She asked me what the issues were and I vaguely told her about his separation anxiety – leaving out a few details. I suppose I wanted to test her a bit. She then told my husband and I to hang on, and she got quiet while she “talked” to Oliver.
It’s during this quiet time that she’s actually doing her communicating, and since she does it telepathically, she doesn’t need to be in the same room, the same house, or even the same state. I learned that the phone call is totally for us, and really has nothing to do with her convo with our dog.
After a few minutes while I had the phone on mute — so that my husband and I could freely talk about how completely fucking crazy we were — she came back with some genuine scoop:
- He’s bored in his crate when you leave, so you need to give him something to do like a Kong filled up with treats. – OK, I did tell her we are crating him, so this wasn’t too much of a stretch.
- And he really doesn’t like being in the crate at night and wants to sleep in the same room with you guys – Um, never mentioned that he had been sleeping in the crate at night or where the crate was in our apartment. Which was NOT in our bedroom.
- And he’s showing me a leash that goes around his snout, and he REALLY doesn’t like that. I’m guessing it’s a gentle leader. – Yep, we were using a gentle leader because we had some trainer who suggested we try it and Oliver was hating the holy hell out of it. Also never mentioned that to her.
By the end of the first call, I was convinced that Mary was the real deal and was anxious to implement all of her suggestions. Spoiler alert: Everything she suggested we try just worked. After one 30-minute consultation for $60 bucks, I had my sweet angel dog back.
Throughout Oliver’s life, other issues would pop up here and there and every single time, we’d call Mary to navigate through them. She helped us through behavior problems, crate training and multiple moves, and each and every time, her advice was spot on. Part therapist, part behaviorist, part cheerleader…after so many years, she almost felt like a member of the family.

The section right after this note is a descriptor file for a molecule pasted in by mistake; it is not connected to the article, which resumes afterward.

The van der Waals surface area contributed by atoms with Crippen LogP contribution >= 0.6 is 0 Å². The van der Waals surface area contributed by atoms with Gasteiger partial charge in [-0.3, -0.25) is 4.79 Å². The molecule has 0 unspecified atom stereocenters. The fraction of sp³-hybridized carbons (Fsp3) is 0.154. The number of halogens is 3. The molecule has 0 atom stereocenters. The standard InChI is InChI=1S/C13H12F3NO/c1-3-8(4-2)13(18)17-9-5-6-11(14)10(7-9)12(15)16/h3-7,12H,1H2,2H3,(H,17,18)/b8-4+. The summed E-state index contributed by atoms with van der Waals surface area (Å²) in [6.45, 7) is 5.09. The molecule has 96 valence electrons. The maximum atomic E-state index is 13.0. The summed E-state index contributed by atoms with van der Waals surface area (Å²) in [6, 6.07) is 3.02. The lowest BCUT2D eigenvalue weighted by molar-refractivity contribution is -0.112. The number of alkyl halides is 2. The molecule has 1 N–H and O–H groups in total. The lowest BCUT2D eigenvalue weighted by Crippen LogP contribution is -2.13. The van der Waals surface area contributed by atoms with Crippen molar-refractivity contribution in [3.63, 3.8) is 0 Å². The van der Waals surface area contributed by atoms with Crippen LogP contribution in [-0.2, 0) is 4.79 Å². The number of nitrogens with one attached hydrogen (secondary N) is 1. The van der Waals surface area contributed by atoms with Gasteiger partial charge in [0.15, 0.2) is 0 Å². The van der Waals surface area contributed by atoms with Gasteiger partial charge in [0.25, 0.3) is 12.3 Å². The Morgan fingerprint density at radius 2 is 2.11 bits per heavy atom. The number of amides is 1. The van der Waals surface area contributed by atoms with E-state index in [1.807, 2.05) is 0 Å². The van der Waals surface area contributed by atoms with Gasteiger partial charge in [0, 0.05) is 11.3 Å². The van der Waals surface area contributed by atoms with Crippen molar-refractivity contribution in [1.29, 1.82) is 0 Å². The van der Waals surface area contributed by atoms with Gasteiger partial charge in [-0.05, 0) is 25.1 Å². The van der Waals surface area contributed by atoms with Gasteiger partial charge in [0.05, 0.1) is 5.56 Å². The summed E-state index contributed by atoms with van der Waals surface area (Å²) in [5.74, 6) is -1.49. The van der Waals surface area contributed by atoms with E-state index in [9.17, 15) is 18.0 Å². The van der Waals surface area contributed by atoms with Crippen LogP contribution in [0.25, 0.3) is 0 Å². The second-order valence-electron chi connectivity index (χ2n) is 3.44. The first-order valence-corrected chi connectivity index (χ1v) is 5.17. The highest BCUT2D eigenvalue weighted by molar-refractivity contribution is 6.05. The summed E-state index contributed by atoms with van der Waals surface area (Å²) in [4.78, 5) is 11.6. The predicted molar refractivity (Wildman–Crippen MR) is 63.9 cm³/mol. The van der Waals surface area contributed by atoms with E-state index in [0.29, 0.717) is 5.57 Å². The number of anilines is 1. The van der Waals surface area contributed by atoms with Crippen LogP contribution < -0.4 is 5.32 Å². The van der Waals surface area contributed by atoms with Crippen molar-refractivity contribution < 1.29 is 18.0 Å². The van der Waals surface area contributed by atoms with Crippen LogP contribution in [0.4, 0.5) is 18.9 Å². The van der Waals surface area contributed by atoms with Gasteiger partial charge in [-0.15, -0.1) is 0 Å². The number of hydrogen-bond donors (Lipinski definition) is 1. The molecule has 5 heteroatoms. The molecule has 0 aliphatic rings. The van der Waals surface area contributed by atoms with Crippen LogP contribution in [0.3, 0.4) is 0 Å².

Two years ago, Oliver began showing signs of dementia. After our most recent move into our new home in Los Angeles, he had a complete breakdown. Much like a patient with Alzheimer’s, such a big change turned his entire world upside down. He began “sundowning” — sleeping during the day and staying up all night — pacing and drooling for hours, scratching at the door. He was unable to catch his breath while having crazed panic attacks that would sometimes last for hours.
When we celebrated Oliver’s 14th birthday, I knew it would be his last.
The decision to say goodbye to Oliver was one of the most devastating things I’ve ever gone through. My love for him was bigger than anything I could have imagined. But having the opportunity to say goodbye to him through Mary made all the difference in the world.
We asked her to tell him how much love and fun he brought into our lives and to thank him for making our time together so special. I wanted him to know that he was the one who really turned us into a family. I cried like a baby through the entire call.
She helped us understand that he felt ready to go, and that he knew that it was his time. He even requested that we take one last picture together as a family and insisted that we smile.
Oliver always was a bossy little dude.